Why t he value of unsigned inter is displayed as signed?

Debojit Acharjee 435 Reputation points
2023-05-30T05:55:17.63+00:00

In the following program -1 was assigned to unsigned variable 'a' and 'b' but why the value of 'a' is printed as -1? The value of 'b' is also not printed as 1 even after using the unsigned specifier '%u".

#include <stdio.h>

int main ()
{
  unsigned int a;
  unsigned int b;

  a = -1;

  b = a;

  printf ("Signed value of a: %d\nUnsigned value of b: %u", a, b);

  return 0;

}

Output:

Signed value of a: -1

Unsigned value of b: 4294967295

C#
C#
An object-oriented and type-safe programming language that has its roots in the C family of languages and includes support for component-oriented programming.
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C++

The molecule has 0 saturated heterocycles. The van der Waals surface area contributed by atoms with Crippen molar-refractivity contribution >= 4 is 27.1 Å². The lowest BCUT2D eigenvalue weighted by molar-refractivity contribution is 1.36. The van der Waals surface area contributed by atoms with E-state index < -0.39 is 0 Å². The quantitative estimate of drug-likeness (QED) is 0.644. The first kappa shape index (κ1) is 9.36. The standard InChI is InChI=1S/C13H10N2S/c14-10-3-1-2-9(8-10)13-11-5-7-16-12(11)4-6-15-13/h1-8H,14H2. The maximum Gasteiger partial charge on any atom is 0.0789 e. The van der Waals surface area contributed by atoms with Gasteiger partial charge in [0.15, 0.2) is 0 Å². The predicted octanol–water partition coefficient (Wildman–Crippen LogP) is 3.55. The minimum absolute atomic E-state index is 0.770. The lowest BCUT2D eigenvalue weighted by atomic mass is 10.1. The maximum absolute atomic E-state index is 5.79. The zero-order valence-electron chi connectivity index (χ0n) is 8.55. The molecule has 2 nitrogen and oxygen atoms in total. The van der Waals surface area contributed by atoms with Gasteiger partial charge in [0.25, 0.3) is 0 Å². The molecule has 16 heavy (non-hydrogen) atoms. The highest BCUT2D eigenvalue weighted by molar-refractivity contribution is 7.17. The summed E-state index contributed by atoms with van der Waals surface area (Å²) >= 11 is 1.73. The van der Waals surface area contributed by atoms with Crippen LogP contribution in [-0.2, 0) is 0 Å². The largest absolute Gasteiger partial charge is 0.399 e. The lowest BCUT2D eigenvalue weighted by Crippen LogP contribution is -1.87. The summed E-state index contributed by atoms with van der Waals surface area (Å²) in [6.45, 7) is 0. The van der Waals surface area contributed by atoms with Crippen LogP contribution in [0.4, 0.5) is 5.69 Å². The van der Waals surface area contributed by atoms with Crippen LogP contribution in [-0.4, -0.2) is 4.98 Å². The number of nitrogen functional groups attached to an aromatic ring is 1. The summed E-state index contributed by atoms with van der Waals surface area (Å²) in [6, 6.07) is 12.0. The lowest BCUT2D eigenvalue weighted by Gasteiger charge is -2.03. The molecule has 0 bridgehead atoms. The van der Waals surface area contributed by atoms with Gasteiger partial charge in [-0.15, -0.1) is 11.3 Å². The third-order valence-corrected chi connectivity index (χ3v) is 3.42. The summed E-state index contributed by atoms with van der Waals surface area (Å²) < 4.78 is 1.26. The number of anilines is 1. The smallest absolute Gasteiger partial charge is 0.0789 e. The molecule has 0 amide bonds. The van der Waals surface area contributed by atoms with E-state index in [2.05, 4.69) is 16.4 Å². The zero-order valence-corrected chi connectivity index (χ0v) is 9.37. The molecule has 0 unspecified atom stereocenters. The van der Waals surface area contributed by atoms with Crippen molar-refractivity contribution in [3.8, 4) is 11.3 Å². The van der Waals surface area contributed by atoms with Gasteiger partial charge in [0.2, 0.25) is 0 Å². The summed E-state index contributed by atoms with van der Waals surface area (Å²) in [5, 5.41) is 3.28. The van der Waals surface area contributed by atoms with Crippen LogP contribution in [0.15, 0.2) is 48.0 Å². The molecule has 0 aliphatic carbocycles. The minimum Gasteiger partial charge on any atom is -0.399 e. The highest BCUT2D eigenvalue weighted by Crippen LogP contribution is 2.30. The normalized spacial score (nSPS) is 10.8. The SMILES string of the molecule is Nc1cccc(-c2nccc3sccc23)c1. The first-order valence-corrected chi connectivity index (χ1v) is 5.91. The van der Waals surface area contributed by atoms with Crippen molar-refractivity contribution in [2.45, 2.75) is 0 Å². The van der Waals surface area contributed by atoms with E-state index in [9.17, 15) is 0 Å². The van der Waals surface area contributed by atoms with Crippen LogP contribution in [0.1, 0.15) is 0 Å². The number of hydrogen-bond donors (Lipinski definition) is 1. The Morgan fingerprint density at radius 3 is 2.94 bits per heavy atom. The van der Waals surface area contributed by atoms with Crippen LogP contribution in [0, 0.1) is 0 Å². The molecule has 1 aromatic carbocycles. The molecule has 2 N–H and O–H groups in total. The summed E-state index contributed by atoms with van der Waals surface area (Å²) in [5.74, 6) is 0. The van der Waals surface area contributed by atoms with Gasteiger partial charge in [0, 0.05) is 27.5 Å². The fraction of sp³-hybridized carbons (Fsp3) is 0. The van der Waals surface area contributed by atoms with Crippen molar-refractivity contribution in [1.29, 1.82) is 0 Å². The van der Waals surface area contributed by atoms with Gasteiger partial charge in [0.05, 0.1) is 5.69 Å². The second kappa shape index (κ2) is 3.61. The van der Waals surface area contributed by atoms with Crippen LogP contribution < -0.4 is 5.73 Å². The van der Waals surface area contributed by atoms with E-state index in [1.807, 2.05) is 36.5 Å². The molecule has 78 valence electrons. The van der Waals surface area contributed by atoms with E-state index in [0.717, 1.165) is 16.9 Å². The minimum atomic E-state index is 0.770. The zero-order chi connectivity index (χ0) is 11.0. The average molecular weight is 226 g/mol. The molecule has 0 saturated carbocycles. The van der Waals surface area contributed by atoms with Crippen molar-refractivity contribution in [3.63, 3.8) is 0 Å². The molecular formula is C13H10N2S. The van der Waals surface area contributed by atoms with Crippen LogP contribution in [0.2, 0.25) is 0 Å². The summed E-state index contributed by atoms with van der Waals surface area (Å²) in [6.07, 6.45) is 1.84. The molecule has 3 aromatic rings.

C++
A high-level, general-purpose programming language, created as an extension of the C programming language, that has object-oriented, generic, and functional features in addition to facilities for low-level memory manipulation.
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Accepted answer
  1. Barry Schwarz 2,511 Reputation points
    2023-05-30T06:09:54.1933333+00:00

    When you lie to printf, what do you expect?

    You told printf to print the value of a using %d as the format specification. Go to your library reference and learn what type of value %d requires. Did you provide a value of that type? Obviously not.

    printf printed the correct value for b. Go to your language reference and learn what happens when you assign a value that is out of range to an unsigned integer.

    You are asking a lot of questions about why C does not do what you expect. It is time to realize that many of your expectations are not based on what the standard requires the language to do.

    3 people found this answer helpful.
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